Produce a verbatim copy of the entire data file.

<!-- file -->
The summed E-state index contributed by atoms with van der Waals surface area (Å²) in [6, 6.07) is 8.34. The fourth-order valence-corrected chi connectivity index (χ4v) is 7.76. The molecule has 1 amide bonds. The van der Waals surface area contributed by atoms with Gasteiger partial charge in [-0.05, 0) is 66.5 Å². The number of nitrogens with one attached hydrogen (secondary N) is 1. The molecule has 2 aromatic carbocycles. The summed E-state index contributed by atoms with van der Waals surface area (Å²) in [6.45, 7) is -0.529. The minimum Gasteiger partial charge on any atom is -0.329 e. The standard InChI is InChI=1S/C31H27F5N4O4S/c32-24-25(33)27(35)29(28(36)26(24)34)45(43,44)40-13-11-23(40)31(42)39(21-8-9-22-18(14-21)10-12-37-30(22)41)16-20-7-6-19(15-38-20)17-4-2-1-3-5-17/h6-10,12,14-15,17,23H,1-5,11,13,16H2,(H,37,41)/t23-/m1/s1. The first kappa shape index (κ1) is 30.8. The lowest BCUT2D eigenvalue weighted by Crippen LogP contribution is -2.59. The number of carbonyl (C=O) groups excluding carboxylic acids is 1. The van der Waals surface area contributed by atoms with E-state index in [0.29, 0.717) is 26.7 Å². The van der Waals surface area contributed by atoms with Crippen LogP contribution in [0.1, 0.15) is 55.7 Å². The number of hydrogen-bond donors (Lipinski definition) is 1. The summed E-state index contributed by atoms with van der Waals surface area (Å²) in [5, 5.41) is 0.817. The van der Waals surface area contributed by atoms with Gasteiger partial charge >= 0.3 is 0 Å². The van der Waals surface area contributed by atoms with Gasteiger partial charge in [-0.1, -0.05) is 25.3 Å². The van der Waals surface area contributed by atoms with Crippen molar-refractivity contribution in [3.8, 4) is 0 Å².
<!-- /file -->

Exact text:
The summed E-state index contributed by atoms with van der Waals surface area (Å²) in [6, 6.07) is 8.34. The fourth-order valence-corrected chi connectivity index (χ4v) is 7.76. The molecule has 1 amide bonds. The van der Waals surface area contributed by atoms with Gasteiger partial charge in [-0.05, 0) is 66.5 Å². The number of nitrogens with one attached hydrogen (secondary N) is 1. The molecule has 2 aromatic carbocycles. The summed E-state index contributed by atoms with van der Waals surface area (Å²) in [6.45, 7) is -0.529. The minimum Gasteiger partial charge on any atom is -0.329 e. The standard InChI is InChI=1S/C31H27F5N4O4S/c32-24-25(33)27(35)29(28(36)26(24)34)45(43,44)40-13-11-23(40)31(42)39(21-8-9-22-18(14-21)10-12-37-30(22)41)16-20-7-6-19(15-38-20)17-4-2-1-3-5-17/h6-10,12,14-15,17,23H,1-5,11,13,16H2,(H,37,41)/t23-/m1/s1. The first kappa shape index (κ1) is 30.8. The lowest BCUT2D eigenvalue weighted by Crippen LogP contribution is -2.59. The number of carbonyl (C=O) groups excluding carboxylic acids is 1. The van der Waals surface area contributed by atoms with E-state index in [0.29, 0.717) is 26.7 Å². The van der Waals surface area contributed by atoms with Crippen LogP contribution in [0.1, 0.15) is 55.7 Å². The number of hydrogen-bond donors (Lipinski definition) is 1. The summed E-state index contributed by atoms with van der Waals surface area (Å²) in [5, 5.41) is 0.817. The van der Waals surface area contributed by atoms with Gasteiger partial charge >= 0.3 is 0 Å². The van der Waals surface area contributed by atoms with Gasteiger partial charge in [-0.1, -0.05) is 25.3 Å². The van der Waals surface area contributed by atoms with Crippen molar-refractivity contribution in [3.8, 4) is 0 Å².